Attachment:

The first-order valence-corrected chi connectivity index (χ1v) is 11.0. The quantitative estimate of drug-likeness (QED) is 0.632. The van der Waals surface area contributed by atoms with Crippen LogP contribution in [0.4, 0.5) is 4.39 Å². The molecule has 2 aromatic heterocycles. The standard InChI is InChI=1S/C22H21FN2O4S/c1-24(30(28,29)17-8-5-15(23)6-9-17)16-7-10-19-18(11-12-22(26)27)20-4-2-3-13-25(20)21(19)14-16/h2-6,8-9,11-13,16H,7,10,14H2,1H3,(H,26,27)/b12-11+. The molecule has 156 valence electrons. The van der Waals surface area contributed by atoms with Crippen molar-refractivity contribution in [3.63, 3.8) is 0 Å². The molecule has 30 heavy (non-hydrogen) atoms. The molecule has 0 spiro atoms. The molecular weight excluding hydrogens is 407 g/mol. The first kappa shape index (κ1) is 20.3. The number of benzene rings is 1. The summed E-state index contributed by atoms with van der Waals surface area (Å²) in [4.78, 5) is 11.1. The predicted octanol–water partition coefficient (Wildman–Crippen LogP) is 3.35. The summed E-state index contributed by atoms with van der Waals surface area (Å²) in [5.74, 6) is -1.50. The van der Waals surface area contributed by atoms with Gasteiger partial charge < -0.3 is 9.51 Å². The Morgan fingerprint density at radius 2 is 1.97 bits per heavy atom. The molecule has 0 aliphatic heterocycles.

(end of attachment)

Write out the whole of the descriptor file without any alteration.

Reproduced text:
The first-order valence-corrected chi connectivity index (χ1v) is 11.0. The quantitative estimate of drug-likeness (QED) is 0.632. The van der Waals surface area contributed by atoms with Crippen LogP contribution in [0.4, 0.5) is 4.39 Å². The molecule has 2 aromatic heterocycles. The standard InChI is InChI=1S/C22H21FN2O4S/c1-24(30(28,29)17-8-5-15(23)6-9-17)16-7-10-19-18(11-12-22(26)27)20-4-2-3-13-25(20)21(19)14-16/h2-6,8-9,11-13,16H,7,10,14H2,1H3,(H,26,27)/b12-11+. The molecule has 156 valence electrons. The van der Waals surface area contributed by atoms with Crippen molar-refractivity contribution in [3.63, 3.8) is 0 Å². The molecule has 30 heavy (non-hydrogen) atoms. The molecule has 0 spiro atoms. The molecular weight excluding hydrogens is 407 g/mol. The first kappa shape index (κ1) is 20.3. The number of benzene rings is 1. The summed E-state index contributed by atoms with van der Waals surface area (Å²) in [4.78, 5) is 11.1. The predicted octanol–water partition coefficient (Wildman–Crippen LogP) is 3.35. The summed E-state index contributed by atoms with van der Waals surface area (Å²) in [5.74, 6) is -1.50. The van der Waals surface area contributed by atoms with Gasteiger partial charge < -0.3 is 9.51 Å². The Morgan fingerprint density at radius 2 is 1.97 bits per heavy atom. The molecule has 0 aliphatic heterocycles.